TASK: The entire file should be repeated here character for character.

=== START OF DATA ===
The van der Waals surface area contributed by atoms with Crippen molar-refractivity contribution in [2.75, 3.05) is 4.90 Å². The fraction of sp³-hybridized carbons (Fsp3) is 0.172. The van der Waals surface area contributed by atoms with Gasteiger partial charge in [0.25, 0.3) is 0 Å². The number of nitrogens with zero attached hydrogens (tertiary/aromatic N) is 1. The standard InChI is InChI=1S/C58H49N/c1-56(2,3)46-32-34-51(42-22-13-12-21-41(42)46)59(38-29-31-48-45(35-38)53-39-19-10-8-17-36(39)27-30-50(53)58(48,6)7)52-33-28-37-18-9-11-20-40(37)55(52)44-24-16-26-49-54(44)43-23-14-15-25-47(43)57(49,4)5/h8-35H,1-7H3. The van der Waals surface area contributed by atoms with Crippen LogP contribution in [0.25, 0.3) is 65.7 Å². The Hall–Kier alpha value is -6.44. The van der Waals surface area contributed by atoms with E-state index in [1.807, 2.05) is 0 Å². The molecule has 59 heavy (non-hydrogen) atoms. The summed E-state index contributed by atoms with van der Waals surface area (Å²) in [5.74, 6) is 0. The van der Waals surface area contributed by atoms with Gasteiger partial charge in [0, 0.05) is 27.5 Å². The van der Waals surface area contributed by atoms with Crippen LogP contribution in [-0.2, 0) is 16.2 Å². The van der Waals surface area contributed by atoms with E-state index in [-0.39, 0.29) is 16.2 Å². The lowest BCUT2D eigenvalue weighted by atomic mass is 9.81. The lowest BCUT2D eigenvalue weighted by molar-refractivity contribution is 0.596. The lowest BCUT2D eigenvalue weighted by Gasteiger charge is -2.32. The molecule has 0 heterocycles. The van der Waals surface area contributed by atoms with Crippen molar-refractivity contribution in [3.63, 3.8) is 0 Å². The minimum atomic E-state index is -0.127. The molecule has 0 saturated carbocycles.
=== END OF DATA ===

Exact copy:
The van der Waals surface area contributed by atoms with Crippen molar-refractivity contribution in [2.75, 3.05) is 4.90 Å². The fraction of sp³-hybridized carbons (Fsp3) is 0.172. The van der Waals surface area contributed by atoms with Gasteiger partial charge in [0.25, 0.3) is 0 Å². The number of nitrogens with zero attached hydrogens (tertiary/aromatic N) is 1. The standard InChI is InChI=1S/C58H49N/c1-56(2,3)46-32-34-51(42-22-13-12-21-41(42)46)59(38-29-31-48-45(35-38)53-39-19-10-8-17-36(39)27-30-50(53)58(48,6)7)52-33-28-37-18-9-11-20-40(37)55(52)44-24-16-26-49-54(44)43-23-14-15-25-47(43)57(49,4)5/h8-35H,1-7H3. The van der Waals surface area contributed by atoms with Crippen LogP contribution in [0.25, 0.3) is 65.7 Å². The Hall–Kier alpha value is -6.44. The van der Waals surface area contributed by atoms with E-state index in [1.807, 2.05) is 0 Å². The molecule has 59 heavy (non-hydrogen) atoms. The summed E-state index contributed by atoms with van der Waals surface area (Å²) in [5.74, 6) is 0. The van der Waals surface area contributed by atoms with Gasteiger partial charge in [0, 0.05) is 27.5 Å². The van der Waals surface area contributed by atoms with Crippen LogP contribution in [-0.2, 0) is 16.2 Å². The van der Waals surface area contributed by atoms with E-state index in [-0.39, 0.29) is 16.2 Å². The lowest BCUT2D eigenvalue weighted by atomic mass is 9.81. The lowest BCUT2D eigenvalue weighted by molar-refractivity contribution is 0.596. The lowest BCUT2D eigenvalue weighted by Gasteiger charge is -2.32. The molecule has 0 heterocycles. The van der Waals surface area contributed by atoms with Crippen molar-refractivity contribution in [3.63, 3.8) is 0 Å². The minimum atomic E-state index is -0.127. The molecule has 0 saturated carbocycles.